Around 2014, my sister, who is also an artist, sent me a picture of a mixed media giraffe she made. I asked her how she did it and we started talking about online art classes. I discovered online art classes and I started creating art from home. I wondered if I could possibly create an art class since I had experience teaching and teaching online. I decided to try and do it. So I bought a camera and filmed a class. I created a website and put the class for sale. To my surprise, several people purchased the class! Now I collaborate with artists all over the world and help them to create online art classes so that they, too, can live the dream of being an artist full time. My journey to owning and running an online art school was very organic. It just sort of happened bit by bit over time.”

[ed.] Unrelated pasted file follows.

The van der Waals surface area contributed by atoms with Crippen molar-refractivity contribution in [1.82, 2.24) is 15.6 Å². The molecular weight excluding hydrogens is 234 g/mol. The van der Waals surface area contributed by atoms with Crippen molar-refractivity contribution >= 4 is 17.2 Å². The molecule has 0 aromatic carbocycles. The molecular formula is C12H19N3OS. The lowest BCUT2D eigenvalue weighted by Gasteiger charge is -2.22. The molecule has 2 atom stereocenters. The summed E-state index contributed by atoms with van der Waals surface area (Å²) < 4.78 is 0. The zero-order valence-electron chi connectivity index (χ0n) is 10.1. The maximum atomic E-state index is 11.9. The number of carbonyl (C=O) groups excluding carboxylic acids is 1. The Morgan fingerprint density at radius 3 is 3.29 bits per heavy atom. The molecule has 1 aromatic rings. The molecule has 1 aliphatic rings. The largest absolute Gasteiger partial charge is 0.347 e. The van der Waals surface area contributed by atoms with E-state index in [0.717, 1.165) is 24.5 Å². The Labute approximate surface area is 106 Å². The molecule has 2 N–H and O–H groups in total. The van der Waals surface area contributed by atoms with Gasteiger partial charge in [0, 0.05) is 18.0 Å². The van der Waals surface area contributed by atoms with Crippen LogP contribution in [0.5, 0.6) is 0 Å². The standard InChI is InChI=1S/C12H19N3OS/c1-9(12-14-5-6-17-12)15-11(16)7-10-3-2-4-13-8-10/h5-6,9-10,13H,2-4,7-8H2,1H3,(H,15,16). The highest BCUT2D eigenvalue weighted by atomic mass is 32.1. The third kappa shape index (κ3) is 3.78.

What do your paintings represent? Do you think they represent parts of yourself and how do you use loose brushstrokes and other stylistic elements to get this representation across?
“I’m a huge lover of people! Building an art community for people, where they can have a safe space to learn and develop their art, has always been really important to me. I like people so much, I think that is why I am drawn to painting them… I try to paint their story. I think 100% I’m in my paintings because I’m trying to understand the story of the person I’m painting and because of that I’m conveying that in my work. I often paint my daughters now that they are teens and want to portray the feelings and experiences that children go through as they are growing up…feelings of insecurity, uncertainty, excitement, etc. The teen years are tough and I want to capture those feelings.